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Science and Cooking: Physics Meets Food, From Homemade to Haute Cuisine Hardcover – Illustrated, 20 October 2020
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- Publisher : *Norton agency titles; 1st edition (20 October 2020)
- Language : English
- Hardcover : 304 pages
- ISBN-10 : 0393634922
- ISBN-13 : 978-0393634921
- Dimensions : 18.54 x 2.54 x 24.38 cm
- Best Sellers Rank: 39,931 in Books (See Top 100 in Books)
- Customer Reviews:
About the Author
Pia Sörensen is a teaching professor of chemical engineering and applied materials at Harvard University. She cofounded the undergraduate class Science and Cooking in 2010. She lives in Cambridge, Massachusetts.
David Weitz is a professor of physics and applied physics at Harvard University. He cofounded the undergraduate class Science and Cooking in 2010. He lives in Cambridge, Massachusetts.
From the Publisher
Mugaritz Pectinase Apple
5 g pectinase
25 g water
1 red apple
This recipe from Mugaritz uses pectinase to break down the pectin in apples. Since enzymes have very specific targets, only the pectin is broken up. The flavors of the raw apple are preserved. Breaking down the pectin also breaks down its cell walls and exposes the polyphenol oxidase to oxygen, causing browning.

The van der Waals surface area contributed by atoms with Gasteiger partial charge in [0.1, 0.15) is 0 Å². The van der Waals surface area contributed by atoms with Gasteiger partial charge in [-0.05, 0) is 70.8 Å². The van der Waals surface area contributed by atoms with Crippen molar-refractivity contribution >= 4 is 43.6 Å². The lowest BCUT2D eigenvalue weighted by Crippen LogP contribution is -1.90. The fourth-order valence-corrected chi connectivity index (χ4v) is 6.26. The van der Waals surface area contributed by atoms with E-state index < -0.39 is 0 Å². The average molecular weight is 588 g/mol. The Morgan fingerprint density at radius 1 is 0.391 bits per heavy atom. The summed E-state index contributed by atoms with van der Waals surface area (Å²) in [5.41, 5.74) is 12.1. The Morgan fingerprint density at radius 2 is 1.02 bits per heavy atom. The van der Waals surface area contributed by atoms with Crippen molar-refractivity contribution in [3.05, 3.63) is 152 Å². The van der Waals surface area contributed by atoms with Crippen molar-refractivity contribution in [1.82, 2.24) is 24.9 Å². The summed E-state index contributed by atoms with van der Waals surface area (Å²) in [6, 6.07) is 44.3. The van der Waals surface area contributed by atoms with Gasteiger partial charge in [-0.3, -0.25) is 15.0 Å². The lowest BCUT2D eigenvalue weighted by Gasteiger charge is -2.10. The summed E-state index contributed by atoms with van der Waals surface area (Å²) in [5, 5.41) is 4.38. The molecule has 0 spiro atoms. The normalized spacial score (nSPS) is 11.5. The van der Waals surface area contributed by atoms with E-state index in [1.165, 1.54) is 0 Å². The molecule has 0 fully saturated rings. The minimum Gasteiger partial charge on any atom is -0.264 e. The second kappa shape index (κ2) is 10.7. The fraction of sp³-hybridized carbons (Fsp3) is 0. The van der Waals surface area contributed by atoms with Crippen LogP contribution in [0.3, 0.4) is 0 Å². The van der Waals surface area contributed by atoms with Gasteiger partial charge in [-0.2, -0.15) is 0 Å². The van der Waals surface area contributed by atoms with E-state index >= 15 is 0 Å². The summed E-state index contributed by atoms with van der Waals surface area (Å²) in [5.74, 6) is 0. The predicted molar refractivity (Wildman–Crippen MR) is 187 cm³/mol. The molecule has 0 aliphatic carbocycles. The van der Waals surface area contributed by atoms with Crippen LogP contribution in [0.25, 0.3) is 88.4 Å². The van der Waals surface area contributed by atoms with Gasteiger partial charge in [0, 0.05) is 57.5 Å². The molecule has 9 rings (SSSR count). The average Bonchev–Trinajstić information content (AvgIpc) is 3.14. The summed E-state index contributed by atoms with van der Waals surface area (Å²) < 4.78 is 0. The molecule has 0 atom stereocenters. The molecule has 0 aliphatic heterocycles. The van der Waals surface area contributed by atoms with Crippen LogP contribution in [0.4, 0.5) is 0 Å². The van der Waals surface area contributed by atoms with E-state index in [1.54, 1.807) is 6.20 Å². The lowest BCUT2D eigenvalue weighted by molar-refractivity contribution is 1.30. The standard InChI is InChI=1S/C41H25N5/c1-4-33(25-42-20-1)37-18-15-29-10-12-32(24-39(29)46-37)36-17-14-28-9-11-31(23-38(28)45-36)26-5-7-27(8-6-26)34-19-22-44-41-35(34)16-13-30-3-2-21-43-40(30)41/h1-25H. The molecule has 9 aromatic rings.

- Poke the apple with a needle 6 or 7 times all over its surface.
- Place the apple in a vacuum bag, add the pectinase dilution, and vacuum-pack to medium pressure.
- Let the pectinase melt the apple for 12 hours in the fridge.
- Open the bag and use a sharp knife to very gently cut the apple into 4 portions.
- Serve each portion with a pinch of salt.
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For professionals and those who are curious to understand how and why food gets cooked.